An Observatory with Sails

After working at Sky & Telescope for nearly a decade I got the chance to build the observatory I'd always wanted. On the advice of other observatory owners, I deliberately made it "too large" (at 12 by 15 feet) for the 12½-inch f/6 Newtonian reflector that was to go inside. I've never regretted having the extra space! I also incorporated several other features that make the observatory pleasant to use.

plenty of elbow room
Alan M. MacRobert is pictured here next to his 12½-inch Newtonian reflector inside his suburban Boston observatory. Even when fully deployed, some of the roof hangs over the worktable as protection from dew and wind.
S&T / Craig Michael Utter

The first is a smooth-running roll-off-roof system. The roof runs on 6-inch steel wheels that have high-quality bearings and deep grooves in their rolling faces designed to roll on angle iron with the corner of the angle pointing upward. This, I'm convinced, is the only way to go for a roll-off roof. Despite the roof's size and weight, I can open and close it by hand (with effort) even when it's loaded with a half ton of snow. The wheels are hard to find; I got them from the von Kamecke Corp. (84 Walnut St., Lawrence, Massachusetts 01841-3122; 800-388-4838). I built the roof with four wheels, but it would probably roll more easily if I had used six.

Because my horizons were already blocked by houses and trees, I built the walls high enough to allow ample headroom under the roof when it's closed. I designed the roof to stop rolling 2½ feet before uncovering all of the floor space. Under this overhang, I built a very tall desk/workbench that puts charts and notes right under my eyes at standing height — a great convenience for reading in dim red light. The overhanging roof shields the desk from wind and dew; it also allowed me to use shorter rails to support the fully extended roof.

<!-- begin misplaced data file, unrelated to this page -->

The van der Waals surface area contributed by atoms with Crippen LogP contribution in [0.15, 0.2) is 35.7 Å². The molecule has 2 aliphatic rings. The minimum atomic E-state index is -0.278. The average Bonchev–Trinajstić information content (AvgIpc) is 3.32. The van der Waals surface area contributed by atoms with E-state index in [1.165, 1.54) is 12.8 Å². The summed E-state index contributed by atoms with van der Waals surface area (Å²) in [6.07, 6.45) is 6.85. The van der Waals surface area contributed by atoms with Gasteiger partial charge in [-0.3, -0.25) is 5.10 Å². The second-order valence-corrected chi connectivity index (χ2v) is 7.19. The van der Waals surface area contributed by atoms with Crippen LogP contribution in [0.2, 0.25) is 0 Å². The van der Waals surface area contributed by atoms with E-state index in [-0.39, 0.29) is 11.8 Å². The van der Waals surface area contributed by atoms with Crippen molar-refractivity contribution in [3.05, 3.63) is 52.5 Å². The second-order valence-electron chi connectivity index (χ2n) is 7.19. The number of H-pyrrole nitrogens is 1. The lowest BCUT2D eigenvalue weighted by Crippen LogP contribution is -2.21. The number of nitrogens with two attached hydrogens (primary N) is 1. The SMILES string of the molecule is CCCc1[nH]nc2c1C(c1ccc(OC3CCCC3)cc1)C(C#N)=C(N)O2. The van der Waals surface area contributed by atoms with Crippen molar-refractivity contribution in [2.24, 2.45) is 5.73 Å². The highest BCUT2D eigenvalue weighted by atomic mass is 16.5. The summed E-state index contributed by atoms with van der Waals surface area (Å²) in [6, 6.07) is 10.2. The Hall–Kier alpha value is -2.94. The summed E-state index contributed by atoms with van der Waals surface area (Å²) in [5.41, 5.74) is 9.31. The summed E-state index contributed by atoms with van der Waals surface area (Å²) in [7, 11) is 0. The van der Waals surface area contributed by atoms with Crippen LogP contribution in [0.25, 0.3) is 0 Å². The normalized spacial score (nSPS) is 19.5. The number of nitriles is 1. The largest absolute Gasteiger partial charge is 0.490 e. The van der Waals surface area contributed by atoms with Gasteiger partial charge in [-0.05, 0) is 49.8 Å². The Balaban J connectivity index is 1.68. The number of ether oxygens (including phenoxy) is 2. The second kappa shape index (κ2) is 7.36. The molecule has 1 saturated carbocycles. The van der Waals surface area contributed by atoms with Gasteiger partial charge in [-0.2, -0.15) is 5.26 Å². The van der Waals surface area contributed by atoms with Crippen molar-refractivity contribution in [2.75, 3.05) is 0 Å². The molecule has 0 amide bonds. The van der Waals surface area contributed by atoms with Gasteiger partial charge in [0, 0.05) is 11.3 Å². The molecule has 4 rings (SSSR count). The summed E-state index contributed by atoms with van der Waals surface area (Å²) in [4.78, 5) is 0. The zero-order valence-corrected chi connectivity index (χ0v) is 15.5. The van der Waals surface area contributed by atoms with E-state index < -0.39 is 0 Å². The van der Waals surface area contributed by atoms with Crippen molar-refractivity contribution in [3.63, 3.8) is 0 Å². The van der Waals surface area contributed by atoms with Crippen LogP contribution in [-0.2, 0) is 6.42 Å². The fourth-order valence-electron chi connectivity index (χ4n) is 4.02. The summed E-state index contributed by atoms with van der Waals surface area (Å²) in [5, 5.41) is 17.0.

"Every observatory gets wasp nests," I was warned by those in the know. Not mine. When the roof is closed, garage-door weatherstripping seals the end of the roof that rolls away. For the other three sides, I stapled stiff, 2-inch-wide plastic screening (the kind used when plastering joints between wallboard) onto the walls to stick up and rub along boards in the roof as it is opened and closed. The screening keeps out insects and wind-driven snow when the roof is closed, while letting in air. Good ventilation is important. I have standard soffit vents, louvered attic vents in the roof's ends, and a ridge vent along the top of the peaked roof.

sails up!
To block light from nearby streetlights and neighbors, MacRobert employs a pair of “sails” that are easily hoisted to extend the northern and western walls of his observatory.
S&T / Craig Michael Utter

I insulated the south and west walls and the south-facing side of the peaked roof to reduce daytime solar heat gain. The rest was left uninsulated to promote heat loss on the shady sides and at night. There’s a thick rug on the concrete floor, salvaged from a neighbor’s trash, for insulation as well as comfort (and safety for dropped eyepieces).

Trees block out local lights on two sides, but the other two sides face streetlights and houses. To block these lights, I made rectangular sails of black cloth that are strung on ropes held by vertical wooden spars. When the observatory is closed, the sails hang in folds against the walls. When the roof is open, I can hoist the sails in a moment by hauling on three ropes that run through pulleys to lift the bottoms of the spars and tension the sails tight when they are fully up. The 2-by-3-inch spars have big slots down their centers (cut with a circular saw and lubricated with candle wax) that slide up and down on massive bolts sticking out of the walls. When the sails are up, the whole world is blotted out and I'm alone with the stars.

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